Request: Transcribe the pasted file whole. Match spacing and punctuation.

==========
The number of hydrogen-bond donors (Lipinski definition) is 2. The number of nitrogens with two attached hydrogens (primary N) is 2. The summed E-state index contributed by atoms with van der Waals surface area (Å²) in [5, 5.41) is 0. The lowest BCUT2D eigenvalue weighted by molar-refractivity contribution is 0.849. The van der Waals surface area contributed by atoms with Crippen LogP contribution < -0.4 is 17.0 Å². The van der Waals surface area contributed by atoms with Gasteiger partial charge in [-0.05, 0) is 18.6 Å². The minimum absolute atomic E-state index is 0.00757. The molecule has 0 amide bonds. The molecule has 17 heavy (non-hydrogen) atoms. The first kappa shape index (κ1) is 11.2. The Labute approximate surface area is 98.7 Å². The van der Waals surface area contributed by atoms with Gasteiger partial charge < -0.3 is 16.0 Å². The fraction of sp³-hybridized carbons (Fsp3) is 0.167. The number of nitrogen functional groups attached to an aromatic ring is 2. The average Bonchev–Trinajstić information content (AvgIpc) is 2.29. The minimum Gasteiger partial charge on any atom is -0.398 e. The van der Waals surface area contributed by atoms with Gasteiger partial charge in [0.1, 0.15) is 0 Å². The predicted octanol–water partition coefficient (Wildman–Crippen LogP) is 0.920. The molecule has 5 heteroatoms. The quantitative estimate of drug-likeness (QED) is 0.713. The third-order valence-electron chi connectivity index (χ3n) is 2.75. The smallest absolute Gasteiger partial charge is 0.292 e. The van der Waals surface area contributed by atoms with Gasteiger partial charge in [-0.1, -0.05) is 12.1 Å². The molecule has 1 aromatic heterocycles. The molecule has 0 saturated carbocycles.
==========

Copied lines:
The number of hydrogen-bond donors (Lipinski definition) is 2. The number of nitrogens with two attached hydrogens (primary N) is 2. The summed E-state index contributed by atoms with van der Waals surface area (Å²) in [5, 5.41) is 0. The lowest BCUT2D eigenvalue weighted by molar-refractivity contribution is 0.849. The van der Waals surface area contributed by atoms with Crippen LogP contribution < -0.4 is 17.0 Å². The van der Waals surface area contributed by atoms with Gasteiger partial charge in [-0.05, 0) is 18.6 Å². The minimum absolute atomic E-state index is 0.00757. The molecule has 0 amide bonds. The molecule has 17 heavy (non-hydrogen) atoms. The first kappa shape index (κ1) is 11.2. The Labute approximate surface area is 98.7 Å². The van der Waals surface area contributed by atoms with Gasteiger partial charge < -0.3 is 16.0 Å². The fraction of sp³-hybridized carbons (Fsp3) is 0.167. The number of nitrogen functional groups attached to an aromatic ring is 2. The average Bonchev–Trinajstić information content (AvgIpc) is 2.29. The minimum Gasteiger partial charge on any atom is -0.398 e. The van der Waals surface area contributed by atoms with Gasteiger partial charge in [0.1, 0.15) is 0 Å². The predicted octanol–water partition coefficient (Wildman–Crippen LogP) is 0.920. The molecule has 5 heteroatoms. The quantitative estimate of drug-likeness (QED) is 0.713. The third-order valence-electron chi connectivity index (χ3n) is 2.75. The smallest absolute Gasteiger partial charge is 0.292 e. The van der Waals surface area contributed by atoms with Gasteiger partial charge in [-0.1, -0.05) is 12.1 Å². The molecule has 1 aromatic heterocycles. The molecule has 0 saturated carbocycles.